Monday, November 3, 2008

Modern music

I'm currently reading the book The Rest is Noise, the chronicle of 20th century classical music by New Yorker music critic Alex Ross. This won't be a review, as I'm not finished yet (and there may never be a review if I can't bring enough perspective to be illuminating on a subject I don't know well - not that that usually stops me).

Ross was in Chicago on Saturday to give a talk for the Chicago Humanities Festival, and the Tribune printed two stories in their Live! section (and the exclamation point really does make the section far more exciting than it would be otherwise). Both were written by Bob Gendron, the one on page four being a straightforward and positive review of the talk. On page 1 is a bullet-point story (and we're seeing more lists and short items featured more prominently in the new Tribune) about how "'difficult' modern sounds permeate mainstream pop culture."

Five examples are cited, starting with the use of Strauss' Also Sprach Zarathrustra in the opening of the film 2001: A Space Odyssey. Ross also gave these examples: The Shining (music by Ligeti), the Beatles (Stockhausen and Cage), horror movies (Schoenberg), and music clubs, in which various strains of music come together and blur the lines, drawing influences from one another.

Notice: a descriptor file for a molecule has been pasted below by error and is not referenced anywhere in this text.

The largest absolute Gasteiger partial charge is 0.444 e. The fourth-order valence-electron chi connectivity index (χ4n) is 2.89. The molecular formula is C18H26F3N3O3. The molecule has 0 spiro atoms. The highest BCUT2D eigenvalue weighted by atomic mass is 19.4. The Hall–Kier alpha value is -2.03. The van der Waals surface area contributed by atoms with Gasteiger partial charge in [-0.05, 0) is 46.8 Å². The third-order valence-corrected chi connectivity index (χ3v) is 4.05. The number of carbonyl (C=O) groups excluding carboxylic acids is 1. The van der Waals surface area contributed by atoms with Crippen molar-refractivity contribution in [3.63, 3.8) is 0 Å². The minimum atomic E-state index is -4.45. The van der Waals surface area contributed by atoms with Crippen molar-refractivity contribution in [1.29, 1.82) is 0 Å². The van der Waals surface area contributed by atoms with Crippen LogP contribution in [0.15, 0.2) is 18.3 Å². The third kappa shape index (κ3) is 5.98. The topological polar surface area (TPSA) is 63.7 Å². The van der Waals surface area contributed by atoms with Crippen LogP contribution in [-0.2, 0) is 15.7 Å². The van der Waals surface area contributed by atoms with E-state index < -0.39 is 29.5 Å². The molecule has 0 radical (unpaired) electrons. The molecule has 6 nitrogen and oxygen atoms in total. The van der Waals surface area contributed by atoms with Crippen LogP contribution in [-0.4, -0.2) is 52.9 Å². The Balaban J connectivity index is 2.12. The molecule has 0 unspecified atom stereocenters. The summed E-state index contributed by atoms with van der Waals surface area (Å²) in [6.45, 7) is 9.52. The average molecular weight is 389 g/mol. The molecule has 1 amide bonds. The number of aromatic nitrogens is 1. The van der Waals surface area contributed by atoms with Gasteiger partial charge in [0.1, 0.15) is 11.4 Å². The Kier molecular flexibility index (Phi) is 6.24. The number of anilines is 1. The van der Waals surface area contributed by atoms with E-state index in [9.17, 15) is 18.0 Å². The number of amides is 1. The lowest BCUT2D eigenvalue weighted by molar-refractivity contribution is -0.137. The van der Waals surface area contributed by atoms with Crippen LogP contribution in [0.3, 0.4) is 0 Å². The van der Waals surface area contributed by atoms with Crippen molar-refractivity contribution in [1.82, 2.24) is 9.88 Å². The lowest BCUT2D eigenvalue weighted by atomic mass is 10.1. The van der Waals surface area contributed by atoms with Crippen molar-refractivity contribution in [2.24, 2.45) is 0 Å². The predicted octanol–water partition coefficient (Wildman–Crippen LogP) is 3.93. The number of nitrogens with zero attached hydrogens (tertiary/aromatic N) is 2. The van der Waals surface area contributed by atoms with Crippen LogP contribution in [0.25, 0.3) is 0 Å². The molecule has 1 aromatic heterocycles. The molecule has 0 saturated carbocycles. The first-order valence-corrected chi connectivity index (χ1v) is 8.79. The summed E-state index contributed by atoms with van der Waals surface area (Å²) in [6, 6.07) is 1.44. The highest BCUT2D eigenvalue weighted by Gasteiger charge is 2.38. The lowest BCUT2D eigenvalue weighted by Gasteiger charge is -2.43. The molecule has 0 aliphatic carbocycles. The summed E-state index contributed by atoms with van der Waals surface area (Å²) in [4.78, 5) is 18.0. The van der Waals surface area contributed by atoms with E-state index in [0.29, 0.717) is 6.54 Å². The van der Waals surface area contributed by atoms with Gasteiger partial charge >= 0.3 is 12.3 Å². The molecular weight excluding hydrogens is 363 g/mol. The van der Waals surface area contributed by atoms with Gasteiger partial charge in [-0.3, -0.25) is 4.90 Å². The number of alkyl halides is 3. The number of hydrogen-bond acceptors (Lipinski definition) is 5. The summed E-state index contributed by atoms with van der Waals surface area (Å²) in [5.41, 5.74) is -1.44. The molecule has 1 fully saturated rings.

With respect to Ross, who is a far more eloquent proponent of modern music than I am a critic, examples like this tend to prove the opposite point to what is intended. That snatches of modern music can be effective to punctuate drama is unmistakably true, but these pieces are intended to be heard in their entirety in the concert hall. For many listeners, including me (though I lean toward the tolerant end, except when I've paid top dollar for someone's experimentation), this has led to some long unpleasant evenings.

When the Lyric Opera tries to entice listeners to Berg's Lulu by emphasizing the story and the sexuality of the title character, they clearly understand the reluctance of the customer to sit through the thorniness of the music. You can tell me, even show me in the score, all the fascinating things that Berg is doing, and I may well appreciate it on the intellectual level, but that doesn't make it desirable on the experiential level. I'll read, about some piece of modern music, "here, he has a passage in C major, then modulates through a 12-tone chord to E-flat minor, which demonstrates the alienation of the main character," which is all fine, and probably has them gasping back in the music school, but can be excruciating.

If you're a lover of modern music, you may think me a Philistine, and I'm not going to be able to argue against that, but I get weary of Prokofiev; I'm always struck by his music as a few minutes of something remarkable followed by 15 minutes of tedium. At any rate, back to my main point, those writers who contend that the use of modern music in short passages somehow justifies the whole thing are missing the point. I'm sure that a minute or two of Lulu is stirring, jarring, emotional, but that doesn't mean I'm going to be thrilled to sit through 3 hours and 50 minutes of it.

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